Rebecca Morse, a mother of three and independent children’s store owner, has found a surprising culprit in her years of advocacy for more traditional parenting techniques: the stroller.
Concerned that too many parents blindly “bucket their babies” in strollers or infant car seats that they lug around, the 29-year-old lactation consultant and certified “babywearing instructor” started a counter-campaign in her home town of Ann Arbor, Mich. She set up a station at a shopping mall to offer parents an alternative to the rolling buckets.
With a suitcase stocked with a rainbow of woven wraps and other baby-carrying gear, Morse showed the moms and dads how they could keep their hands free and their babies close. This practice is a given in many parts of the world where strollers are rare.
Many people in the United States think “closeness is equated to neediness,” Morse said. But for a growing number of American parents, the kind of closeness that comes from carrying their babies for many or even most of their waking hours is essential to creating a healthy and lasting bond.
“If you meet a need, it will go away. If you ignore it, it will reappear,” she said.
Morse — along with her husband, Kyle, and 1-year-old son, Zephyr — traveled to the District last weekend for the 2012 International Babywearing Conference at Catholic University, joining more than 200 other parents for whom infant carriers are more than an item on a baby registry. They are a symbol of parenting philosophy as well.
The term “babywearing” was coined by William Sears, a California-based pediatrician who in 1992 wrote “The Baby Book,” which popularized the concept of “attachment parenting.”
Along with co-sleeping and extended breast-feeding, baby carrying is a core tenet of that parenting approach, which is supposed to nurture a closer attachment between parent and baby and, ultimately, a healthier child.
Sears, who was recently featured in a Time magazine cover article, says on his Web site that he encourages parents to “wear rather than wheel” their children.
At the conference, which ended Monday, speakers projected over the high whine, hiccups and babble of babies to teach about the latest styles and safety requirements for baby wraps, slings and carriers.
Parents learned strategies for carrying babies in extreme temperatures, and back-to-basics skills such as cloth diapering and sewing their own slings. Moms — and some dads — learned how to do yoga, belly dance and defend themselves from an attacker while keeping their babies close.
They also talked about how to extend the principles of attachment parenting into the school years and how to spread the word about babywearing.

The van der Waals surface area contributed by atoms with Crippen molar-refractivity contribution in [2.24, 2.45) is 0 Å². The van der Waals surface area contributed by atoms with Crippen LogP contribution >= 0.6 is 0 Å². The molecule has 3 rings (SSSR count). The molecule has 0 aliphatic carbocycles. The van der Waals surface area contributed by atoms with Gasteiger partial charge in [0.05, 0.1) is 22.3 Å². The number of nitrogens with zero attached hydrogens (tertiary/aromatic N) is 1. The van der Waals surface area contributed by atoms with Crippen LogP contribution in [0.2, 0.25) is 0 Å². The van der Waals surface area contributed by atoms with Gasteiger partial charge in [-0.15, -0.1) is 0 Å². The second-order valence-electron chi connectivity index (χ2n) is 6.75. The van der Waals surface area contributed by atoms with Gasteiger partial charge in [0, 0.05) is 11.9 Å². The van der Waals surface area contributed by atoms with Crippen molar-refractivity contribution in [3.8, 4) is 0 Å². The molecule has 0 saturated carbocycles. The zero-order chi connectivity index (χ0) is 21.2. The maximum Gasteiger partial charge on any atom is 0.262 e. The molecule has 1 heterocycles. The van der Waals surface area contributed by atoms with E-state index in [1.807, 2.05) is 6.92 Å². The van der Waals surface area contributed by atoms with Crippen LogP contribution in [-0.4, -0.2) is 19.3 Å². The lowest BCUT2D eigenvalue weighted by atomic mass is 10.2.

Over the past decade, many of Sears’s ideas have influenced mainstream parenting habits, and baby carriers, made by companies such as Baby Bjorn and Ergobaby, have became a rapidly growing part of the $2.8 billion industry for products catering to babies and preschoolers.
From a handful of baby-carrier vendors 20 years ago, hundreds now exist, including dozens that sell their products at big-box baby stores, said Vesta Garcia, executive director of the Baby Carrier Industry Alliance.
Local parenting groups have sprung up to teach parents how to wrap a wiggling baby safely with six yards of fabric or an Asian-style Mei Tai with shoulder and waist straps.
Babywearing International was started in 2007 to promote the practice. The organization accredits “babywearing educators” and has 15 local chapters, including the Beltway Babywearers and another group in central Virginia.
Ann Marie Rodgerson, a Fairfax mother and president of the board of directors for Babywearing International, said she was drawn to the movement four years ago for practical reasons. Her second baby cried every time she was put down, but Rodgerson needed her hands free to care for her 3-year-old. She bought a baby carrier and continued to use it even as her kids grew. On Saturday morning, she directed the conference with her 45-pound 4-year-old strapped to her back.
But many in the community are more ideologically driven, Rodgerson said. Some are environmental activists who eschew plastic baby gear. Others, she said, are responding to the way they were raised, by busy working moms.
“Some people are saying, ‘Maybe I want to go back to the old-fashioned way, to be a little more natural and let my kid lead,’ ” Rodgerson said.
The child-centric parenting philosophy has divided some parents. Some opponents argue that it’s a throwback to the 1950s, encouraging mothers to stay at home and sacrifice every need for their children.
“Attachment parenting puts a lot of pressure on women, especially when it’s framed as the only right way to parent,” said Miriam Liss, a psychology professor at the University of Mary Washington. “What’s good for children is having a warm relationship with their parents. You can do that if you cary them in a sling or push them in a stroller,” she said.
The conference offered some sessions that encouraged the role of fathers.
Kyle Morse, Rebecca’s husband, taught a class for men, showing off a series of wraps in muted colors that are “easy for a dude to put on.”
He talked about shoulder exercises that men can do to help their flexibility.
“The man doesn’t have a womb, but he has a heartbeat and some warmth and some movement” that can help create the same intimacy and comfort for the baby, he said as he began wrapping Zephyr around his chest. He crossed the fabric behind him, pulling one end over each shoulder, then across again underneath the baby’s bottom to pull and tie behind his waist.
As soon as the baby was snugly against his chest, he squirmed to be let down. Morse identified the source of his distress: His mother, who had left the room, was back, and he was wiggling to see her.
Within a few minutes, he had picked up Zephyr and was trying again.
“One thing we say in my family,” Kyle explained: “Mom carries the baby for nine months, then it’s Dad’s turn.”